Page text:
It has been my desire and endeavor, as was intimated at the beginning of these remarks, to give a concise but correct view of the prominent principles of Mental Philosophy, so far as they seemed at present to be settled. The statement of these principles is attended with a perspicuous summary of the facts and arguments, on which they are based ; together with occasional remarks on the objections, which have been made from time to time.
In selecting facts in confirmation of the principles laid down, I have sought those, which not only had a relation to the point in hand, but which promised a degree of interest for young minds. Simplicity and uniformity
of style have been aimed at, although in a few instances the statements of the writers referred to, have been admitted with only slight variations, when it was thought they had been peculiarly happy in them. As
my sole object was the good of young men, I did not feel at liberty to prejudice the general design, by rejecting the facts, arguments, and in some cases even the expressions of others. And it may be added here, in respect to this department of science in general, that entire originality is out of the question. A person, who should attempt to give a sketch of the human mind, without consulting and availing himself of the learned and judicious labors of Locke, Reid, Stewart, De Gerando, Cousin, and many others, would succeed only in exposing his own unwise presumption.
It is impossible, that any one man, however respectable his talents, should acquire, by his own unaided exertions, a full acquaintance with this subject. Aristotle possessed one clear view, viz, that of the connection of the intellect with the material world, and of the external origin of knowledge in general; Plato, on the other hand, directed his attention chiefly to the internal origin of thought. Locke had the sagacity to combine these two great views; and his plan has been carried out more decisively and fully by his succes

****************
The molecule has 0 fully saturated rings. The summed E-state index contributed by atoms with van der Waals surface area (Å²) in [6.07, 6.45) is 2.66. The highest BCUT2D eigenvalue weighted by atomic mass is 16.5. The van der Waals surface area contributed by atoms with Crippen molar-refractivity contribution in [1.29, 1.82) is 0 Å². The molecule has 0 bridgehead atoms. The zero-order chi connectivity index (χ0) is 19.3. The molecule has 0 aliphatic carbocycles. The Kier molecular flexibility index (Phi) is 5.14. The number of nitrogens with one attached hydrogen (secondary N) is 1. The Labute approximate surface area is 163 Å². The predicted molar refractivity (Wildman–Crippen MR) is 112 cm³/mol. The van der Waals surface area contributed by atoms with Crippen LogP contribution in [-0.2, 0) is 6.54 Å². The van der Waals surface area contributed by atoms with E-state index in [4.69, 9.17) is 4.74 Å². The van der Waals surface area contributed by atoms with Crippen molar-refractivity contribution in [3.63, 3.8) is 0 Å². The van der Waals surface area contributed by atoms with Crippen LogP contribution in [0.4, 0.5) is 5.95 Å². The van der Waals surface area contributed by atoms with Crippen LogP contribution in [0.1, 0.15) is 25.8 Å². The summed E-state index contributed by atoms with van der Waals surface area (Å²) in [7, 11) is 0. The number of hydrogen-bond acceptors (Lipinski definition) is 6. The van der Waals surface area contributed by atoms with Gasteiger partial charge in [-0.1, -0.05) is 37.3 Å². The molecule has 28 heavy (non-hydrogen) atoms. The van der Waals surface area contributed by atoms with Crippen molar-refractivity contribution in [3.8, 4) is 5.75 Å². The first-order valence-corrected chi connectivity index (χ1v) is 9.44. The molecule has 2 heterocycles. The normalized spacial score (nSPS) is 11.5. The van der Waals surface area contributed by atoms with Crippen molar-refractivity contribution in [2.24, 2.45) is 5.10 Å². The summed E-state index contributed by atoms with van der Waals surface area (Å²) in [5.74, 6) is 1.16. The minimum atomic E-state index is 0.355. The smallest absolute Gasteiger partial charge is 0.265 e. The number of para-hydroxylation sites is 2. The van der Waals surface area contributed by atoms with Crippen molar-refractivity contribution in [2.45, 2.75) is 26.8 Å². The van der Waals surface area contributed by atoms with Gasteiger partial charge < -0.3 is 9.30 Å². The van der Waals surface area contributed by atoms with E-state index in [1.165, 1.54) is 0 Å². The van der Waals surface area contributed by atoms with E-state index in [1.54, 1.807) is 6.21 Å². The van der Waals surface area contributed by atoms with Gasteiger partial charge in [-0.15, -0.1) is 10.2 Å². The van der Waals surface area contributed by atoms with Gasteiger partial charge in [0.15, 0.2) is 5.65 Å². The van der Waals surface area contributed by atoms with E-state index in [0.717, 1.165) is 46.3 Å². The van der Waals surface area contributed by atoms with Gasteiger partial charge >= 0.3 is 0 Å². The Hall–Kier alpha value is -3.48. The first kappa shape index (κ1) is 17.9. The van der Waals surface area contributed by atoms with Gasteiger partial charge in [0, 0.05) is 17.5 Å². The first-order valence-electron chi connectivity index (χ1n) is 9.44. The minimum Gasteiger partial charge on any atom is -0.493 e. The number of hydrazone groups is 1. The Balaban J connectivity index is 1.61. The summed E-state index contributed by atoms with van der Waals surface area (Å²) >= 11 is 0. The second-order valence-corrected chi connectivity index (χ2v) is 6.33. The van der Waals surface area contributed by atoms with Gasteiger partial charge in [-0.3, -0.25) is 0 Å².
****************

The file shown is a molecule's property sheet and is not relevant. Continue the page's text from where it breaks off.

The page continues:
And it is thus throughout, both in respect to the intellectual, and the sentient or active part of our nature. One has sketched the plan; another has corrected and enlarged it. One has pointed out the sources of materials; while others have hastened
procured them; and others again have been employed in putting them together, and in ornamenting the completed edifice.
THOMAS C. UPHAM.
Bowdoin COLLEGE, (Maine,) SEPTEMBER, 1839.
INTRODUCTION. ! The soul's immateriality indica-
ted by the feeling of identity 17
Nature of such preliminary state-
Of the name or designation given correspondence
4 The great works of genius an ev-
12 Of relative suggestion as a ground
This primary truth not founded of belief
13 Of reasoning as a ground or law
CHAP. II.-IMMATERIALITY OF THE
Chap. IV.- -GENERAL CLASSIFICA-
On the meaning of the terms, ma-
terial and immaterial
14 The mind may be regarded in a
Difference between mind and mat- threefold point of view 30
ter shown from language
15 Evidence of the general arrange-
Tbeir different nature shown by ment from consciousness 31
their respective properties 16 Evidence of the same from the